Jason Bourne

It’s been twelve years since Paul Greengrass’ The Bourne Supremacy forever changed action filmmaking, ushering in a new age of fast-paced, shaky-cam cinema that seems to anger just as many as it entertains. But, nine years after saying they wouldn’t return to the franchise, Greengrass and Damon are back with a sequel so by-the-numbers they should have named it The Bourne Redundancy.

This time Bourne is called out of retirement (again) when his CIA friend Nicky tracks him down at his local fight club, having ditched the Agency to start leaking their secrets like Edward Snowden (namechecked, though no-one remembers Chelsea Manning for some reason), in the first of many attempts at relevancy despite already covering this ground in Damon’s last film, which beat Snowden and friends to the punch by six years. This earns her the ire of Tommy Lee Jones and Alicia Vikander, two CIA officers who make Gordon Freeman look like a towering force of personality, who send Vincent Cassel (even blander) to kill the two. While all this is happening the founder of a social media startup played by Riz Ahmed, who it’s always nice to see getting work, is planning to blow the whistle on the CIA’s involvement in his business.

The crippling flaw at the heart of this movie is that it’s incredibly difficult to care about anything that happens. The cast are without exception boring as tar, rendering the central conflict equally so. There’s a subplot about Bourne’s dad which flops the same way, as dad gets less than a minute of screentime and two lines while Bourne has all the personality of a piece of cardboard. It gets so bad that during the climactic car chase I repeatedly forgot who the bad guy was and why Bourne was chasing him. There’s also a major plot point stolen wholesale from an earlier entry in the series to the point of almost making me scream obscenities in the middle of a packed theatre.

The filmmakers also don’t seem to understand the internet they base much of the plot around. As well as the usual tedious scenes of characters staring intently at monitors while dramatic music plays, everything about Riz Ahmed’s character is astoundingly vague. His social media platform is never defined for the audience, he gives press conferences full of general statements about the internet and privacy without ever saying anything, and part of the film takes place at a nebulous ‘technology’ conference, the purpose of which is never stated (although the director of the CIA is giving a speech for some reason).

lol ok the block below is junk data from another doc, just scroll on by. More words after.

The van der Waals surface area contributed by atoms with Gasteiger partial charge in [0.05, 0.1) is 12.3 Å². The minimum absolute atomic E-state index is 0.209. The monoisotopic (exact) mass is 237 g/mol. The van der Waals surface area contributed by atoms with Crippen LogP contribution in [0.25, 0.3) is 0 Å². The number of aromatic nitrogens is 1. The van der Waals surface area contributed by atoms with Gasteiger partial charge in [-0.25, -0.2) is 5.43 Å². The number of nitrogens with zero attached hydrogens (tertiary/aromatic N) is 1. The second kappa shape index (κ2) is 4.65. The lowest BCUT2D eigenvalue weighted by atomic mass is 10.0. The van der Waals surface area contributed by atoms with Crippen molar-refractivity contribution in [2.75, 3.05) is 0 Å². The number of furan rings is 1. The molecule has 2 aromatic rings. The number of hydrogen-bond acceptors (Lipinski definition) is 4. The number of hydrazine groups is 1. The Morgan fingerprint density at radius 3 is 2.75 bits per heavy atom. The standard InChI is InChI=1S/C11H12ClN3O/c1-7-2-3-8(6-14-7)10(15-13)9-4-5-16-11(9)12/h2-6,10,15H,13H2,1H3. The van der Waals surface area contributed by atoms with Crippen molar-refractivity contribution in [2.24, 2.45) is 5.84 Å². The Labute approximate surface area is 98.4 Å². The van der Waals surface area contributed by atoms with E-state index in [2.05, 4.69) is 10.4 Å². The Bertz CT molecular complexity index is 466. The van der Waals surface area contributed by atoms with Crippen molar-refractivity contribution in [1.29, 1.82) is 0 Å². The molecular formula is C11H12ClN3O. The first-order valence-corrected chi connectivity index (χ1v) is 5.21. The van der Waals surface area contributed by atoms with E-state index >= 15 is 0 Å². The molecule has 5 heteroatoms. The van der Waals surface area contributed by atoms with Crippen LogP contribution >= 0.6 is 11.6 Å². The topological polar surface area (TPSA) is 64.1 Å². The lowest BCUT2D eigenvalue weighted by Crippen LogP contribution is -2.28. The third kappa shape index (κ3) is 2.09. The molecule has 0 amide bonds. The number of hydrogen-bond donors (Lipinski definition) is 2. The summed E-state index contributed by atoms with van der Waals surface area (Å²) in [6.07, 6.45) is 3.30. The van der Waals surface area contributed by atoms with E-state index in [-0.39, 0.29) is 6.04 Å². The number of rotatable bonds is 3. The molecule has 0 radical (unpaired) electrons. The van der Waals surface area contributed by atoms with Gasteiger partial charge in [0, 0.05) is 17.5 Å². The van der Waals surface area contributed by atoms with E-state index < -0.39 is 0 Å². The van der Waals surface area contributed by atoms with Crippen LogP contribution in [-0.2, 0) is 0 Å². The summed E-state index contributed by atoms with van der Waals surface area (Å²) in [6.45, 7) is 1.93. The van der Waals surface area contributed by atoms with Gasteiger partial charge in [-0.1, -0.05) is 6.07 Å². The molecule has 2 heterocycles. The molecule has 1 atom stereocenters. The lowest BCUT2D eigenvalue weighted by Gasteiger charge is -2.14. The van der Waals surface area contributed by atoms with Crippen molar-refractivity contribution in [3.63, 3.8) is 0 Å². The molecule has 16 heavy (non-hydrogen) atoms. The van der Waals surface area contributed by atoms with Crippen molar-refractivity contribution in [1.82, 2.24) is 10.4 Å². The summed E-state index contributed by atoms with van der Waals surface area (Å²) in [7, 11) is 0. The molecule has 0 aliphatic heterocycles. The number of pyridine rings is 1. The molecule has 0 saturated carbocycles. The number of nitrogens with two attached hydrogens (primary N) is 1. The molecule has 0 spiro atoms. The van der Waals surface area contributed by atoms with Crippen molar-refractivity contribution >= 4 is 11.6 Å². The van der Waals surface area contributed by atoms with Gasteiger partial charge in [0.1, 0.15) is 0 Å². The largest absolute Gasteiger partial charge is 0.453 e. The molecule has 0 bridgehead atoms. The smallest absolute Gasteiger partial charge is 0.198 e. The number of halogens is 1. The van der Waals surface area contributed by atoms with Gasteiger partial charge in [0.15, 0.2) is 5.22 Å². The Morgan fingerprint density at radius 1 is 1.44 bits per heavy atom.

I’ve largely lost interest in Greengrass’ style of action filmmaking after twelve years of imitators, though my hearing loss during this period may partially account for my distaste for a very sound design-dependent style of fight scenes. This film’s action is technically very similar to prior entries, though Bourne has become seemingly indestructible in his absence. In one fight scene that happens for literally no reason he takes repeated blows to the head from a dumbbell and doesn’t even lose consciousness, and a bullet to the gut briefly phases him before he handily tosses a grown man eight feet twenty minutes later. Bourne’s gadgetry also seems to fall from the trees in this one. At one point he finds himself by a stall with a bowl of free tracking devices to take away, and another has concealable cameras for him to shoplift (all of which come fully charged).

This is a really quite bad movie, but (aside from one scene) just by lacking anything of interest rather than being actively offputting. I’d never recommend watching it (even on Netflix) but honestly if I even remember anything that happened a week from now I’d be surprised.


Ghostbusters, Eighties Nerds and the Need for a Bully

Finally got my next video up, a quick take on why Ghostbusters fanboys are getting so bent out of shape over the new film: